Lessons Learned? Transcultural Positions in Curating and Pedagogies invites scholars from the fields of Art History, Transcultural Studies, Anthropology among others, alongside museum professionals, critics, activists and artists and others to deliver panel papers of 20 minutes around one or several of the following questions:
What methodological practices are needed to embrace transcultural and ‘worlded’ approaches in museum curating, research, archiving and public outreach?
How can museum taxonomies be ‘retold’ through research based on collaboration and consultation?
What strategies (such as cross-disciplinary studies of language, society and embodied cultural practices) can museums employ to surmount museums’ emphasis on visuality and material culture?
What is the role do funding bodies and selection committees play with regards to research and curatorial outputs?
What different approaches to ‘decolonizing’ museums have been developed so far?
Please submit abstracts of no more than 500 words and a short biography (150 words) to Dr. Eva Bentcheva (email@example.com) by 22 May 2022. Travel to and from Dresden, as well as accommodation for 3-4 nights (depending on arrival from international or regional destinations) will be covered by the Academy organizers.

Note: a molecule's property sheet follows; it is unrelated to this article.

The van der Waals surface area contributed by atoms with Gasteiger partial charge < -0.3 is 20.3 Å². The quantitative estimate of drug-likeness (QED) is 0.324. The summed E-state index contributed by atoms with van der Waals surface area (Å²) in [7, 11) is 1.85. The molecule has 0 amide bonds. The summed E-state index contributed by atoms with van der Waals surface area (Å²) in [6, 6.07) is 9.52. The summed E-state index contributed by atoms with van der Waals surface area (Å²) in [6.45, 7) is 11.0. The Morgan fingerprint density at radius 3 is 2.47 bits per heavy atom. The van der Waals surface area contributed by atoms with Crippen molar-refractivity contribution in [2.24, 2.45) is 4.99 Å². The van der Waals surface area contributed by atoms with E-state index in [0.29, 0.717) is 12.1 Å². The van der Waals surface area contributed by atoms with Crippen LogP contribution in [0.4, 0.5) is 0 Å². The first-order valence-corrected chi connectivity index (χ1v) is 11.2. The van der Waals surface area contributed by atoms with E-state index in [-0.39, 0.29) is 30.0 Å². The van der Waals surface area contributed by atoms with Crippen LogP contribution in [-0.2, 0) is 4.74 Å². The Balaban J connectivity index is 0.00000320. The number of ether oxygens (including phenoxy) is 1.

Worlding Public Cultures: The Arts and Social Innovation is funded by a Social Innovation Grant from the Trans-Atlantic Platform for the Social Sciences and Humanities and (within Germany) by the Federal Ministry of Education and Research (DLR Project Management Agency). Partner institutions and networks are Transnational and Transcultural Arts and Culture Exchange (TrACE), the University of the Arts London (UK), Carleton University (Canada), Concordia University (Canada), the University of Montreal (Canada), the University of Quebec in Montreal (Canada), Heidelberg University (Germany), the University of Amsterdam (Netherlands) and Vrije Universitet Amsterdam (Netherlands).
CfP: Emerging Research on Reciprocal Learning across Art Institutions: Futures of Transcultural Knowing
Location: Hybrid event - online and on-site at the Dresden State Art Collections 14 July 2022
As part of the international Academy, Lessons Learned? Transcultural Positions in Curating and Pedagogies, the hybrid panel discussion ‘Futures of Transcultural
Knowing: Emerging Research on Reciprocal Learning across Art Institutions’ invites emerging scholars, curators and educators whose work and research focuses on the intersection of art and pedagogy. This session particularly welcomes presentations about independent curatorial and pedagogical projects, as well as research and case studies from institutional contexts, which shed light on the successes and shortcomings of reciprocal learning between academic and cultural institutions.